# Precalculus : Approximate Area Using Rectangles

## Example Questions

### Example Question #1 : Approximate Area Using Rectangles

Approximate the area under the following curve from  to  using a midpoint Riemann sum with :

Explanation:

If we want to approximate the area under a curve using n=4, that means we will be using 4 rectangles. Because the problem asks us to approximate the area from x=0 to x=4, this means we will have a rectangle between x=0 and x=1, between x=1 and x=2, between x=2 and x=3, and between x=3 and x=4. We want to use a midpoint Riemann sum, so the height of each rectangle will be the value of the function at the midpoint of each interval:

Now that we know the height of each rectangle, all we have to do is find its area by multiplying the height by the width, which is just 1 for each rectangle. Then we add the area of all the rectangles to find our approximation for the area under the curve from x=0 to x=4:

### Example Question #174 : Introductory Calculus

Using a left hand approximation and  rectangles, what is the area under the curve  on the interval ?

Explanation:

A left hand approximation requires us to slice the region into four rectangles of equal width. Since the interval on which we are slicing is  and we want to create four rectangles of equal width, the width of each rectangle must be,

.

The height of each rectangular slice is given by the function value at the left edge of each rectangle. Beginning at the leftmost edge of the first rectangle on the interval, these left endpoints exist at , but not at  as that is the right edge of the fourth and final rectangle on the interval.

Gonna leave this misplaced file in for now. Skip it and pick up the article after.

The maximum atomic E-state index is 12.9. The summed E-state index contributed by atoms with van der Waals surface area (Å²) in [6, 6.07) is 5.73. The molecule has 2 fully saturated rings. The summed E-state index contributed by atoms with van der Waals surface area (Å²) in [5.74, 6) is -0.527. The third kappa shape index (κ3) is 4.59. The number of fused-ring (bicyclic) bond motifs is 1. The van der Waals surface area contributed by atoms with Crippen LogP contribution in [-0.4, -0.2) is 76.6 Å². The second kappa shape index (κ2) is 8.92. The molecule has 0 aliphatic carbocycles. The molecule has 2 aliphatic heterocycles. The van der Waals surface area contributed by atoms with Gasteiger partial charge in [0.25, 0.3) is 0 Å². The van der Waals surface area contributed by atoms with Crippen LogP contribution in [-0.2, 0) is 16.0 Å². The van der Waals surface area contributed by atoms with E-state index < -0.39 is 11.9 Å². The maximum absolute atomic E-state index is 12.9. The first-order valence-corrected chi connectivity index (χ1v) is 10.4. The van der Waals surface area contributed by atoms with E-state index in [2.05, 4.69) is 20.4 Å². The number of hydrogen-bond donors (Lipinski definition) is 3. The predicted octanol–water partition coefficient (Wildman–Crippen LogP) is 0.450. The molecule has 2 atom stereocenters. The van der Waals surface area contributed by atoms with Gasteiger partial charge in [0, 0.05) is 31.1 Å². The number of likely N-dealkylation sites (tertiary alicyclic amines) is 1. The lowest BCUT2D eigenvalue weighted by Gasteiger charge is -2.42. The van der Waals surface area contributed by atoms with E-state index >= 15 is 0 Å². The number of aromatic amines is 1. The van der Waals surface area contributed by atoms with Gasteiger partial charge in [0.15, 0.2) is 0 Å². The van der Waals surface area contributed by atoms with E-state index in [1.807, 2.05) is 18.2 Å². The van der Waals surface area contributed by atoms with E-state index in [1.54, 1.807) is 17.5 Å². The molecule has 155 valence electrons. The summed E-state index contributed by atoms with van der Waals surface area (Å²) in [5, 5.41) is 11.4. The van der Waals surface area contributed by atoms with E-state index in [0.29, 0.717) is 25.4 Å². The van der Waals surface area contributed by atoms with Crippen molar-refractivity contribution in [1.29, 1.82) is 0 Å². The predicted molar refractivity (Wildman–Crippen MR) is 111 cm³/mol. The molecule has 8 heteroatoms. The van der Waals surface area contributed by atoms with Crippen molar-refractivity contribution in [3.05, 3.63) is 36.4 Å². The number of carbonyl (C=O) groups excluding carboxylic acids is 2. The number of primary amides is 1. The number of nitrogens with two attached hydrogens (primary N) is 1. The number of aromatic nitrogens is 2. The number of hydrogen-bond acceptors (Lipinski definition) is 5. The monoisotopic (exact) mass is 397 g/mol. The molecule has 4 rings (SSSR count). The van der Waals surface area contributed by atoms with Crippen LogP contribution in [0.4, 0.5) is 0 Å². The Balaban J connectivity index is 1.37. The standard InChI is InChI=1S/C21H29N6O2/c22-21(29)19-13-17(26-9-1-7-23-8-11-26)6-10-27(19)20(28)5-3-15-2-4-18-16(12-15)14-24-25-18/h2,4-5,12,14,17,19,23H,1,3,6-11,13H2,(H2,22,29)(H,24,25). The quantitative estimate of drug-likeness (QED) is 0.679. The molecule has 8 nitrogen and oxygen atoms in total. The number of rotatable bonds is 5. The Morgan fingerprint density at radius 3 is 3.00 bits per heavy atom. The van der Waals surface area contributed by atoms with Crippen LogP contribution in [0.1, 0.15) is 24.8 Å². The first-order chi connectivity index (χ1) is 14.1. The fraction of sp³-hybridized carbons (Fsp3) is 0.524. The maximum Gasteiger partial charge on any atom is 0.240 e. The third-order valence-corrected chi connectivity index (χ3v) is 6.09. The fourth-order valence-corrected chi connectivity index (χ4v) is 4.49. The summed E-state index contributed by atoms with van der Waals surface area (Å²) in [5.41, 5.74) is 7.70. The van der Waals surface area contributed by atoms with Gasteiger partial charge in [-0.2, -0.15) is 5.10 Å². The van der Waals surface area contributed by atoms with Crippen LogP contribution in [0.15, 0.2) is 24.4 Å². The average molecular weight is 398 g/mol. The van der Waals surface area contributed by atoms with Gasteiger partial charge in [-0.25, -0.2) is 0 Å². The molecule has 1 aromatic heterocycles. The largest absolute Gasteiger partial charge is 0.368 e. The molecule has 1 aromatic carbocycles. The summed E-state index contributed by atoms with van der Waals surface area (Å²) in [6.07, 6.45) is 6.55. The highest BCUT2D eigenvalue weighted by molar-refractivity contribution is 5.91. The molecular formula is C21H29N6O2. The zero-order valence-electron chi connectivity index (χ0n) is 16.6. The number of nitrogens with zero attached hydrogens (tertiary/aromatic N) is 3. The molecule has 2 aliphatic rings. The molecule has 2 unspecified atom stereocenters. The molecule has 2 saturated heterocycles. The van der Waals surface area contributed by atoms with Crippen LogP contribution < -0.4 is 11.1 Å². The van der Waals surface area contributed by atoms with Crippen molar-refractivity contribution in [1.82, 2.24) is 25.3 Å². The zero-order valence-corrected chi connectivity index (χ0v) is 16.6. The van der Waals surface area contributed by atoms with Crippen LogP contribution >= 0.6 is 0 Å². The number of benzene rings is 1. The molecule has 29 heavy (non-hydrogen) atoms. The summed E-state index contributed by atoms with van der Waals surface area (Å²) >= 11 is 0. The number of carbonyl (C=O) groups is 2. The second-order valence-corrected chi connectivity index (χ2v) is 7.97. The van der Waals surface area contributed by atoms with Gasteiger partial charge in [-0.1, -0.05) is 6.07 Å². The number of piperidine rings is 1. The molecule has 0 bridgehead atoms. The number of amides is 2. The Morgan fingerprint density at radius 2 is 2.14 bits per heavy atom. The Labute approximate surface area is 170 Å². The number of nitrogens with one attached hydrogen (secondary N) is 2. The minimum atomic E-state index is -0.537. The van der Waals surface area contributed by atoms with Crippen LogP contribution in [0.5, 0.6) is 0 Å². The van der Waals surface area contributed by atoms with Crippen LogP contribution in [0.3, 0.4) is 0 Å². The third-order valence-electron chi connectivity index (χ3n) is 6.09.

Using the function given, , the first rectangle has height . The rest have height .

Multiply each by the width of each rectangle  to get the area of each rectangular slice. Then add the area of the slices together, and simplify to get the correct result.

### Example Question #175 : Introductory Calculus

Let

Approximate the area underneath the function on the interval   divided into four sub-intervals using the midpoint height of a rectangle for each sub-interval.

units squared

units squared

units squared

units squared

units squared

Explanation:

The interval  divided into four sub-intervals gives rectangles with vertices of the bases at

For the approximated area, we need to find the rectangle heights which values come from the midpoint of the sub-intervals, or , and

Because each sub-interval has width , the approximated area using rectangles is

As such, the approximated area is

units squared

### Example Question #3 : Area Under A Curve

Let

Approximate the area underneath the function on the interval   divided into two sub-intervals using the midpoint height of a rectangle for each sub-interval.

units squared

units squared

units squared

units squared

units squared

Explanation:

The interval  divided into two sub-intervals gives two rectangles with vertices of the bases at

For the approximated area, we need to find the rectangle heights which values come from the midpoint of the sub-intervals, or  and

Because each sub-interval has width , the approximated area using rectangles is

As such, the approximated area is

units squared

### Example Question #176 : Introductory Calculus

Approximate the area under the curve given by   on the interval  using left endpoints.

Explanation:

In order to approximate the area under a curve using rectangles, one must take the sum of the areas of discrete rectangles under the curve. Taking the height of each rectangle as the function evaluated at the left endpoint, we obtain the following rectangle areas:

The sum of the individual rectangles yields an overall area approximation of 100.

### Example Question #1 : Area Under A Curve

Approximate the area under the curve given by   on the interval  using right endpoints.